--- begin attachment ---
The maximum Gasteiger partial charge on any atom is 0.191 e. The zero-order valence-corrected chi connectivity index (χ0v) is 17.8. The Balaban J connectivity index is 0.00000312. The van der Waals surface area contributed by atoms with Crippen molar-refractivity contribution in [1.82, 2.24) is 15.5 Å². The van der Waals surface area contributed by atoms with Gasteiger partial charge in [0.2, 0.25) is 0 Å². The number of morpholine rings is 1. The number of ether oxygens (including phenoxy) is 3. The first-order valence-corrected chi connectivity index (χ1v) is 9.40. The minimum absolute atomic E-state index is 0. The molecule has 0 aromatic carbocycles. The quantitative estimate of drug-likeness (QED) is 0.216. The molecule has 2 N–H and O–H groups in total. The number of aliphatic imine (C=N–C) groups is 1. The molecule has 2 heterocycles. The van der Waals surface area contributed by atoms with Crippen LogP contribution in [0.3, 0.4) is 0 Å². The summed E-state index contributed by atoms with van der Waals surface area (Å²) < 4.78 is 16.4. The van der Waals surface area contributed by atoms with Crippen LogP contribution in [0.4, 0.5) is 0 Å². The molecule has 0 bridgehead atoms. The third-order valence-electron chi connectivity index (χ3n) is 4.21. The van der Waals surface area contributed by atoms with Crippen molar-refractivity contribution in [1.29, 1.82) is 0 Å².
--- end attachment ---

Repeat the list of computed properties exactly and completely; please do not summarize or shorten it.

The maximum Gasteiger partial charge on any atom is 0.191 e. The zero-order valence-corrected chi connectivity index (χ0v) is 17.8. The Balaban J connectivity index is 0.00000312. The van der Waals surface area contributed by atoms with Crippen molar-refractivity contribution in [1.82, 2.24) is 15.5 Å². The van der Waals surface area contributed by atoms with Gasteiger partial charge in [0.2, 0.25) is 0 Å². The number of morpholine rings is 1. The number of ether oxygens (including phenoxy) is 3. The first-order valence-corrected chi connectivity index (χ1v) is 9.40. The minimum absolute atomic E-state index is 0. The molecule has 0 aromatic carbocycles. The quantitative estimate of drug-likeness (QED) is 0.216. The molecule has 2 N–H and O–H groups in total. The number of aliphatic imine (C=N–C) groups is 1. The molecule has 2 heterocycles. The van der Waals surface area contributed by atoms with Crippen LogP contribution in [0.3, 0.4) is 0 Å². The summed E-state index contributed by atoms with van der Waals surface area (Å²) < 4.78 is 16.4. The van der Waals surface area contributed by atoms with Crippen LogP contribution in [0.4, 0.5) is 0 Å². The molecule has 0 bridgehead atoms. The third-order valence-electron chi connectivity index (χ3n) is 4.21. The van der Waals surface area contributed by atoms with Crippen molar-refractivity contribution in [1.29, 1.82) is 0 Å².